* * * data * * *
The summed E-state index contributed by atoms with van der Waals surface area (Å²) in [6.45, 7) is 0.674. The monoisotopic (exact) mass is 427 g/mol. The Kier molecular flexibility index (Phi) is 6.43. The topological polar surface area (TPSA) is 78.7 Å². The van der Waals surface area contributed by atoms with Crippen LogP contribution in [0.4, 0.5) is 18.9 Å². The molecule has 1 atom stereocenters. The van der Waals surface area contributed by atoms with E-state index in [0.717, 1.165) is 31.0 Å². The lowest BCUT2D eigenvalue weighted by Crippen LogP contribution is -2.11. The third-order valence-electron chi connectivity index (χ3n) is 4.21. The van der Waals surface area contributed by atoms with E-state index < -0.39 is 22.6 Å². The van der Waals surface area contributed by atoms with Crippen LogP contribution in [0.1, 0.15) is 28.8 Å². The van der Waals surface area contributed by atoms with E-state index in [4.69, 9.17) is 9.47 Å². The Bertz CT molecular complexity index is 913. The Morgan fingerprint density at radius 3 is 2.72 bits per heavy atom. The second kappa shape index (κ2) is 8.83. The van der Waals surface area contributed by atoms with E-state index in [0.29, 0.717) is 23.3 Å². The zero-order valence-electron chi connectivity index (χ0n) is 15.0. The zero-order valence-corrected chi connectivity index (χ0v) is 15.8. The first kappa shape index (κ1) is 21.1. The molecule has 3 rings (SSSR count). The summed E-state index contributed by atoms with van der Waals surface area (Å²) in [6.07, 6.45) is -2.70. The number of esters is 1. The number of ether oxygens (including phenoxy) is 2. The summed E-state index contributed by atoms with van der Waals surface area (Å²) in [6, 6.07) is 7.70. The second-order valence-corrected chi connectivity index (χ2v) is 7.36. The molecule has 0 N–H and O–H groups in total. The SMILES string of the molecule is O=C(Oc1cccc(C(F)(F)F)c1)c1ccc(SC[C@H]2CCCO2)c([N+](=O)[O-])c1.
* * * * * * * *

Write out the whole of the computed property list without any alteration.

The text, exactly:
The summed E-state index contributed by atoms with van der Waals surface area (Å²) in [6.45, 7) is 0.674. The monoisotopic (exact) mass is 427 g/mol. The Kier molecular flexibility index (Phi) is 6.43. The topological polar surface area (TPSA) is 78.7 Å². The van der Waals surface area contributed by atoms with Crippen LogP contribution in [0.4, 0.5) is 18.9 Å². The molecule has 1 atom stereocenters. The van der Waals surface area contributed by atoms with E-state index in [0.717, 1.165) is 31.0 Å². The lowest BCUT2D eigenvalue weighted by Crippen LogP contribution is -2.11. The third-order valence-electron chi connectivity index (χ3n) is 4.21. The van der Waals surface area contributed by atoms with E-state index < -0.39 is 22.6 Å². The van der Waals surface area contributed by atoms with Crippen LogP contribution in [0.1, 0.15) is 28.8 Å². The van der Waals surface area contributed by atoms with E-state index in [4.69, 9.17) is 9.47 Å². The Bertz CT molecular complexity index is 913. The Morgan fingerprint density at radius 3 is 2.72 bits per heavy atom. The second kappa shape index (κ2) is 8.83. The van der Waals surface area contributed by atoms with E-state index in [0.29, 0.717) is 23.3 Å². The zero-order valence-electron chi connectivity index (χ0n) is 15.0. The zero-order valence-corrected chi connectivity index (χ0v) is 15.8. The first kappa shape index (κ1) is 21.1. The molecule has 3 rings (SSSR count). The summed E-state index contributed by atoms with van der Waals surface area (Å²) in [6.07, 6.45) is -2.70. The number of esters is 1. The number of ether oxygens (including phenoxy) is 2. The summed E-state index contributed by atoms with van der Waals surface area (Å²) in [6, 6.07) is 7.70. The second-order valence-corrected chi connectivity index (χ2v) is 7.36. The molecule has 0 N–H and O–H groups in total. The SMILES string of the molecule is O=C(Oc1cccc(C(F)(F)F)c1)c1ccc(SC[C@H]2CCCO2)c([N+](=O)[O-])c1.